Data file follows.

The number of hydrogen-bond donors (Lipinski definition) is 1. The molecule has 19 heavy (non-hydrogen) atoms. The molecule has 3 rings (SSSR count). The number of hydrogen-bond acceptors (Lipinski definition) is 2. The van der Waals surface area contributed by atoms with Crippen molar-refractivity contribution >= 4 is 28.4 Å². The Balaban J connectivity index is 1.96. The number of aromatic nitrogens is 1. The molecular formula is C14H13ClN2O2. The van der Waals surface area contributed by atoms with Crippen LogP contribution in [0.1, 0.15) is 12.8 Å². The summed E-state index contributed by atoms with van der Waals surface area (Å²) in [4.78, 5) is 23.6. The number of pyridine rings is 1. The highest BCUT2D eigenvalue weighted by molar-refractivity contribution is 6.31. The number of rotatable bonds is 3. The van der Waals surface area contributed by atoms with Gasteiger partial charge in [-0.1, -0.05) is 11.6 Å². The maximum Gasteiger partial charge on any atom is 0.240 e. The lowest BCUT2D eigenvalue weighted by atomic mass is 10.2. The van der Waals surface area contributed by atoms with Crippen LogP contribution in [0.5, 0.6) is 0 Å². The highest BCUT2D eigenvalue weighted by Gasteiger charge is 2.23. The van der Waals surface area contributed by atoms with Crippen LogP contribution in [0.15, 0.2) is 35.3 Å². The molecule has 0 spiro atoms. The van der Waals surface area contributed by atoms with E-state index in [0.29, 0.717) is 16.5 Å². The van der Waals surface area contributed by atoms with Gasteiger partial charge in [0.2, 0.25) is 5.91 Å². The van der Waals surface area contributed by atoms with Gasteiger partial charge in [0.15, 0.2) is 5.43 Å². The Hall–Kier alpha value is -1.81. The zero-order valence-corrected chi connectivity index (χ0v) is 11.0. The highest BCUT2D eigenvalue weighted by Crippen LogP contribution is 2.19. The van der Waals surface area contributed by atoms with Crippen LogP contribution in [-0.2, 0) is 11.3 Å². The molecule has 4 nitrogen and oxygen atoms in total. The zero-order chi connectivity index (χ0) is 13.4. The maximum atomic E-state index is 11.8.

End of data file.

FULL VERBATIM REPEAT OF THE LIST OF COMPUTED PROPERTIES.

The number of hydrogen-bond donors (Lipinski definition) is 1. The molecule has 19 heavy (non-hydrogen) atoms. The molecule has 3 rings (SSSR count). The number of hydrogen-bond acceptors (Lipinski definition) is 2. The van der Waals surface area contributed by atoms with Crippen molar-refractivity contribution >= 4 is 28.4 Å². The Balaban J connectivity index is 1.96. The number of aromatic nitrogens is 1. The molecular formula is C14H13ClN2O2. The van der Waals surface area contributed by atoms with Crippen LogP contribution in [0.1, 0.15) is 12.8 Å². The summed E-state index contributed by atoms with van der Waals surface area (Å²) in [4.78, 5) is 23.6. The number of pyridine rings is 1. The highest BCUT2D eigenvalue weighted by molar-refractivity contribution is 6.31. The number of rotatable bonds is 3. The van der Waals surface area contributed by atoms with Gasteiger partial charge in [-0.1, -0.05) is 11.6 Å². The maximum Gasteiger partial charge on any atom is 0.240 e. The lowest BCUT2D eigenvalue weighted by atomic mass is 10.2. The van der Waals surface area contributed by atoms with Crippen LogP contribution in [0.5, 0.6) is 0 Å². The highest BCUT2D eigenvalue weighted by Gasteiger charge is 2.23. The van der Waals surface area contributed by atoms with Crippen LogP contribution in [0.15, 0.2) is 35.3 Å². The molecule has 0 spiro atoms. The van der Waals surface area contributed by atoms with E-state index in [0.29, 0.717) is 16.5 Å². The van der Waals surface area contributed by atoms with Gasteiger partial charge in [0.2, 0.25) is 5.91 Å². The van der Waals surface area contributed by atoms with Gasteiger partial charge in [0.15, 0.2) is 5.43 Å². The Hall–Kier alpha value is -1.81. The zero-order valence-corrected chi connectivity index (χ0v) is 11.0. The highest BCUT2D eigenvalue weighted by Crippen LogP contribution is 2.19. The van der Waals surface area contributed by atoms with Crippen LogP contribution in [-0.2, 0) is 11.3 Å². The molecule has 4 nitrogen and oxygen atoms in total. The zero-order chi connectivity index (χ0) is 13.4. The maximum atomic E-state index is 11.8.